Nursing at Suburban Hospital
Suburban Hospital, a member of Johns Hopkins Medicine, has achieved Magnet designation in recognition of its nursing excellence. Our nurses lead superior patient care and champion innovations that have made the practice environment safer for patients and staff. The connections and partnerships our nurses forge with physicians, fellow nurses, other support staff, generous donors, and patients and their family members helps Suburban Hospital elevate the patient experience and excel in safety, quality and patient care.
Read more about nursing at Suburban Hospital in the 2021-2022 Sondra D. Bender Nursing Report.
Nursing Excellence is Our Standard
It is achieved through a commitment to professional nursing and dedication to superior patient care. Nurses at Suburban Hospital provide the highest level of care by applying evidence-based best practices, collaboration, compassion and integrity. Our staff of more than 600 nurses are constantly learning, mentoring and seeking to apply the most recent clinical innovations in all areas of the hospital. Our hospital is committed to helping current staff access necessary training. NPs have masters or doctorate degrees, and Suburban provides tuition reimbursement as well as flexible scheduling to allow nurses to attend classes and required clinical rotations while working full time.
As an integral part of the care team, our nurses have a wide range of clinical choices including:
- Adult Medical/Surgical
- Behavioral Health
- Progressive Care Unit
- Cardiothoracic Open Heart Recovery
- Clinical Decision Unit
- Emergency Services
- Intensive Care
- Operating Room
- And many more
Our nurses are encouraged to participate in the nursing governance structure and they are provided with professional development opportunities, mentorship and exposure to the latest clinical innovations.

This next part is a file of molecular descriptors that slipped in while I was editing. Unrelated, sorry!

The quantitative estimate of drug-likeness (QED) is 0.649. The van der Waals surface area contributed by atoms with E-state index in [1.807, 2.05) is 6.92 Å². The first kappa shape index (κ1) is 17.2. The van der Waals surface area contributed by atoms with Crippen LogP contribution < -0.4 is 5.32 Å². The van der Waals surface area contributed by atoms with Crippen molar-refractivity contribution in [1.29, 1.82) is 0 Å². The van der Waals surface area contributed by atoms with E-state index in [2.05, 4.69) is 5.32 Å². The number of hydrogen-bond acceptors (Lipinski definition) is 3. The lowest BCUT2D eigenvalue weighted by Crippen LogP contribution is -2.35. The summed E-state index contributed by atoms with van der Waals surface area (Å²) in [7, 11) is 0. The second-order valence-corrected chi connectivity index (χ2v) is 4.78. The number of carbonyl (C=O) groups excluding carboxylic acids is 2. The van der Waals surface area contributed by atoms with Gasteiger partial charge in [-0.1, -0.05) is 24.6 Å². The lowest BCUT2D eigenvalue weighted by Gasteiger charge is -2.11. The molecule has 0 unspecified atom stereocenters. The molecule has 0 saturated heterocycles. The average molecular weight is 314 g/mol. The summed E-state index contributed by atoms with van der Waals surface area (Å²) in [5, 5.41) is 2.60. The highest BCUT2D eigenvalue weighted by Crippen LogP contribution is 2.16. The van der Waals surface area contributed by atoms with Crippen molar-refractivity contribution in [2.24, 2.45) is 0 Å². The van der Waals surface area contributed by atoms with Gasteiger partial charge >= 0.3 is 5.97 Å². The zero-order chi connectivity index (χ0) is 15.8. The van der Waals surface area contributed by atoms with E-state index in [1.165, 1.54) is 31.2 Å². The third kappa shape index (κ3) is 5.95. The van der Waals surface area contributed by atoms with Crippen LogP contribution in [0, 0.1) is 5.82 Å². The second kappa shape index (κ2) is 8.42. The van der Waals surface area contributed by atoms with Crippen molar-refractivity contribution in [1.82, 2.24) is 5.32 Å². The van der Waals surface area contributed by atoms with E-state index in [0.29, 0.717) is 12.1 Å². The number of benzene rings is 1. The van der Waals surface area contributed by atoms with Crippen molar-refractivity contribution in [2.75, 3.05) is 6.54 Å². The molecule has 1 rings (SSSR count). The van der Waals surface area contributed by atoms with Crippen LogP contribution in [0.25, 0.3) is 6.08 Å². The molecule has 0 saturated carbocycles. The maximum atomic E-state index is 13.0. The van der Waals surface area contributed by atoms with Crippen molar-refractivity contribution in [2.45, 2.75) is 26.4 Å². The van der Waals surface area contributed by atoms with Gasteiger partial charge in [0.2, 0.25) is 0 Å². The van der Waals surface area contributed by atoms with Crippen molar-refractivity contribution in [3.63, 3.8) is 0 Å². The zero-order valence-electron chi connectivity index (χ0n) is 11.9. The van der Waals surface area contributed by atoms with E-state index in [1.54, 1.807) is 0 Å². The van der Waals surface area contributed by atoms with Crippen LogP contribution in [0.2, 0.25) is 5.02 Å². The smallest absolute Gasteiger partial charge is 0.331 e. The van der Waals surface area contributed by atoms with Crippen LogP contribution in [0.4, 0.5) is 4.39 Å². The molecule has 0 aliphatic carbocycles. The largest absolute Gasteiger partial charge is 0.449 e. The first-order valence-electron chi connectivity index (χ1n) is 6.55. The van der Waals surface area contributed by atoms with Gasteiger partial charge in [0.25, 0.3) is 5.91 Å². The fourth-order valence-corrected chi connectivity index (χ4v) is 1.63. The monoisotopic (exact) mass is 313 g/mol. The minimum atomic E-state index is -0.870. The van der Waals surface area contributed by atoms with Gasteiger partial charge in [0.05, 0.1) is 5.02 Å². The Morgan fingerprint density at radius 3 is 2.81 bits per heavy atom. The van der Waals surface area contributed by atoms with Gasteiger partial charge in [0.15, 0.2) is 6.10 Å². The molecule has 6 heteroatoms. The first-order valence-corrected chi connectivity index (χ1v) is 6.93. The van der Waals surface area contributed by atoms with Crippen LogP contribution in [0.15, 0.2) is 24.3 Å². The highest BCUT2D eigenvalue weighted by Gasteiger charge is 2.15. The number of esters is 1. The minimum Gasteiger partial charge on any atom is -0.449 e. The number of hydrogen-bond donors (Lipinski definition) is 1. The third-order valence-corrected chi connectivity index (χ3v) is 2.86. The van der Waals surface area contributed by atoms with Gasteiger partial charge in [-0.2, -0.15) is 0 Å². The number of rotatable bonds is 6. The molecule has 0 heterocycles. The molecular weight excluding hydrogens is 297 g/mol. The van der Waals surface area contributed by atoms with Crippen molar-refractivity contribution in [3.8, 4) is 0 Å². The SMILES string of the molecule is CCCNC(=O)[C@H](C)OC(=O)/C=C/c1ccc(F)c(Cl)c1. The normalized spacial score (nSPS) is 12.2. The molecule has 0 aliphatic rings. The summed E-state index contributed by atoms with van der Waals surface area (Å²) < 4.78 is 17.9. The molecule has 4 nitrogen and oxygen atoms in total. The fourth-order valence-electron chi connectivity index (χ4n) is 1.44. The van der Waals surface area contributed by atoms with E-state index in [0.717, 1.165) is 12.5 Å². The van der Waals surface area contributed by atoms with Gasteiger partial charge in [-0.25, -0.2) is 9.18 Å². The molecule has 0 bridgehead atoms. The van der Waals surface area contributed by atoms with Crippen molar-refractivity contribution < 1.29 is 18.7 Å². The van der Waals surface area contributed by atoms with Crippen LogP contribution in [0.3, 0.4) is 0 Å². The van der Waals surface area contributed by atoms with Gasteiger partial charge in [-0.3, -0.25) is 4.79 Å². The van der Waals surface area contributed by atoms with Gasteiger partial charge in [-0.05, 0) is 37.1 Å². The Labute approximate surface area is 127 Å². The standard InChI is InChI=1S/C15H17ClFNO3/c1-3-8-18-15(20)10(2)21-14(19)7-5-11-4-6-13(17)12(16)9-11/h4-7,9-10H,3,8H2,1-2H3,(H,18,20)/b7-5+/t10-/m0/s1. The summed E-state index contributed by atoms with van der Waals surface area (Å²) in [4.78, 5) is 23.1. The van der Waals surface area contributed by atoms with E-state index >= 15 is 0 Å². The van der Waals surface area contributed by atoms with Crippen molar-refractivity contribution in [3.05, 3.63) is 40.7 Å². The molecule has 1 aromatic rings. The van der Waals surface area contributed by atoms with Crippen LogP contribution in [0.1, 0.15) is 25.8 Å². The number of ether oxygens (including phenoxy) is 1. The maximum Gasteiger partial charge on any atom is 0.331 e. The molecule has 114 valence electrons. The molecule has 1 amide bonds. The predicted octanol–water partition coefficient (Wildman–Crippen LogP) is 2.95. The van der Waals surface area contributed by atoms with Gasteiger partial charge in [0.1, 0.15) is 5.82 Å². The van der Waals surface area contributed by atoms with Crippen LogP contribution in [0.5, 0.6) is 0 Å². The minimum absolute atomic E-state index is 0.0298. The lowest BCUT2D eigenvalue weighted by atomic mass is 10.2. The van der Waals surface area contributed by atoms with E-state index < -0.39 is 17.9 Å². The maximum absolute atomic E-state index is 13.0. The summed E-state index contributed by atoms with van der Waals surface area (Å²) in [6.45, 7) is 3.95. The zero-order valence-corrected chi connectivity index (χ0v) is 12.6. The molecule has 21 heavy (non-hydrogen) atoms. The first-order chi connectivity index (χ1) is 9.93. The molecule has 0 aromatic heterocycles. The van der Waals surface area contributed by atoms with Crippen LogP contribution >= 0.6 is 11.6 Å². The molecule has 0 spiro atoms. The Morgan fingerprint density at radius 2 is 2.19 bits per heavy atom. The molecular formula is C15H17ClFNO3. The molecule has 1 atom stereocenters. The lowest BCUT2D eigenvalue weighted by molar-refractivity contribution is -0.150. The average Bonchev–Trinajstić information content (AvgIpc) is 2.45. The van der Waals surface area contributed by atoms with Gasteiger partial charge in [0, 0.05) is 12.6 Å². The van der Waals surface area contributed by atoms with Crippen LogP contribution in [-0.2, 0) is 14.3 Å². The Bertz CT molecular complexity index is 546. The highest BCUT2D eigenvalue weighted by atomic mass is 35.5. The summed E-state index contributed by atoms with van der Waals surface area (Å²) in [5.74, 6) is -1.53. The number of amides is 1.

The work of nurse practitioners is especially important and valued within the Suburban care community.
Nurses at Suburban Hospital follow six principles that guide them in their work at the bedside, in the OR, in the field, as educators and wherever they serve patients.
Nurse Practitioners (usually referred to as "NPs") are nursing professionals working in a number of different areas who have obtained specialized training and have been credentialed to provide expanded practice. Their work often overlaps with that of physicians, nurses and other medical staff; NPs can provide diagnoses, order and perform evaluations and diagnostic tests, and provide treatments (including prescribing medicines). But rather than replacing others in the organization, the NP supplements the work of more traditional providers and creates a more fluid experience for patients.
Because nurse practitioners have such a wide range of expertise, they are able to work across the hospital, bridge gaps between care providers, and fill multiple roles to give patients quick and effective care. NPs also use their wide range of knowledge to help patients with larger health issues and symptom management in the same way that a physician does -- testing and diagnosing problems, making recommendations for lifestyle changes to address the core problems, and prescribing treatments to improve symptoms. NPs often play a key role in patient safety efforts: reading charts, identifying potential issues, coordinating with RNs, anesthesiologists and primary care doctors in their work, and coordinating all aspects of patient care.
Awards & Recognition
Suburban Hospital's Intensive Care Unit recently received the Beacon Award for Critical Care Excellence from the American Association of Critical-Care Nurses (AACN). The award recognizes the top critical care units in hospitals nationwide.